2020 is now headed for the history books recognizing the need for coordinated global efforts whether at the local, national, regional, or global level; recognizing the need for collaborative government and private sector partnerships; recognizing the roles of international intergovernmental organizations, such as WHO (World Health Organization), FAO (Food & Agriculture Organization), OIE (World Organization for Animal Health), and WTO (World Trade Organization); and recognizing the need for a ‘One Health’ mindset!

Perspective:  As we end 2020 with hindsight and foresight, in the spirit of the season, yes times were challenging in 2020, but yet we are fortunate as one ponders our individual realities in a global context: 

  1. We are blessed with family and friends and customers both near and afar …

  2. Blessed with the basics of life – food, shelter, clothing, electricity, and running water …

  3. Blessed with scientific innovation – in areas of food animals, plants, health, and nutrition …

  4. Blessed with the luxuries of life – computers, mobile phones, internet, cars, and planes …

  5. Blessed that we can connect via telephone, FaceTime, Line, WhatsApp, and Messenger …

  6. Blessed we can stay abreast via Facebook and LinkedIn …

  7. Blessed we can conduct business via Zoom, Teams, and Skype …

  8. Blessed that farmers and the total global food supply chain can resiliently provide for most all …

  9. Blessed with a purpose in providing the most basics of life – food and essential nutrition …

  10. Yes – truly blessed we are – though challenging times we see!


About the Author(s)

Dennis Erpelding

Dennis L. Erpelding is a consultant and speaker focused on global policy and strategic counsel regarding corporate affairs, trade access, food safety, sustainability and international standards.  In 2018, he founded Global Farm View, LLC to provide strategic counsel to food chain stakeholders globally taking a view from the farm to the consumer; thereby leveraging his global experiences and networks for the betterment of food animal production and food consumers.  In 2020, he joined PublicPolicyAsia Advisors to help accelerate collaborative business and government efforts in ASEAN and emerging Asia in addressing opportunities and challenges to capitalize on growing market needs.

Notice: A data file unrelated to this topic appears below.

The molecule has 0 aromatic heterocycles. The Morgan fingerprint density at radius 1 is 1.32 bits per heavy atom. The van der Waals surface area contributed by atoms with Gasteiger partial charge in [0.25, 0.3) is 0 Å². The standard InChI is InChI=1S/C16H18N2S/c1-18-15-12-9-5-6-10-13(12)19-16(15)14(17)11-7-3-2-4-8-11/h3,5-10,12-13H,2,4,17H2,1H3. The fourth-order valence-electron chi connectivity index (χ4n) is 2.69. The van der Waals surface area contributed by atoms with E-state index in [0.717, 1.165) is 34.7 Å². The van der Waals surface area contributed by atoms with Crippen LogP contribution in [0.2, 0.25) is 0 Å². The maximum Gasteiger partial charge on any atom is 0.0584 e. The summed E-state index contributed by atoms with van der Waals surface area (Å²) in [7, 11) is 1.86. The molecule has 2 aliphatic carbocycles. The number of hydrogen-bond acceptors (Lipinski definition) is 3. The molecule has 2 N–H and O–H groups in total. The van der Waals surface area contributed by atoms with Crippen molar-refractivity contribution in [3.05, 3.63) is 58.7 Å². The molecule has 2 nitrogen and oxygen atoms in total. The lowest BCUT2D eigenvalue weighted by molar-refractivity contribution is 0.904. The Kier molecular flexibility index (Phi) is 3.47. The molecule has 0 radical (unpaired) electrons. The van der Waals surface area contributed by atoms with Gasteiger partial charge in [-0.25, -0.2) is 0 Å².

Erpelding retired from Elanco, a division of Eli Lilly and Company, December 31, 2017 after over 28 years traveling globally engaging with governments and all food chain stakeholders advancing policy and trade access that supported innovation in the animal health sector.  He has broad experience formulating strategy and policies in the legislative, regulatory, food chain and scientific areas; including successfully shaping laws, regulations and policies in the Americas, Asia and Europe that supported food animal production and trade. 

Erpelding has served in numerous volunteer leadership roles including as Chairman of the Food and Agriculture Export Alliance, on the Operating Committee of the U.S. Dairy Export Council, as Chairman of the U.S. Meat Export Federation and as President of the National Agri-Marketing Association.  He represented Elanco with the International Poultry Council and the International Meat Secretariat.   

A native of Whittemore, Iowa, U.S.A., Mr. Erpelding was raised on a diversified livestock and crop farm.  He received a Bachelor of Science degree in Dairy Science from Iowa State University in 1981 and in 1989 he earned a Master of Business Administration degree from The Ohio State University.  From 1981 to 1987 Erpelding worked in the U.S. dairy industry, employed by the American Jersey Cattle Club and National All-Jersey, Inc., advocating for genetic improvement programs and component milk pricing.  He currently resides in Thailand and the United States of America.  Erpelding can be contacted via email at [email protected].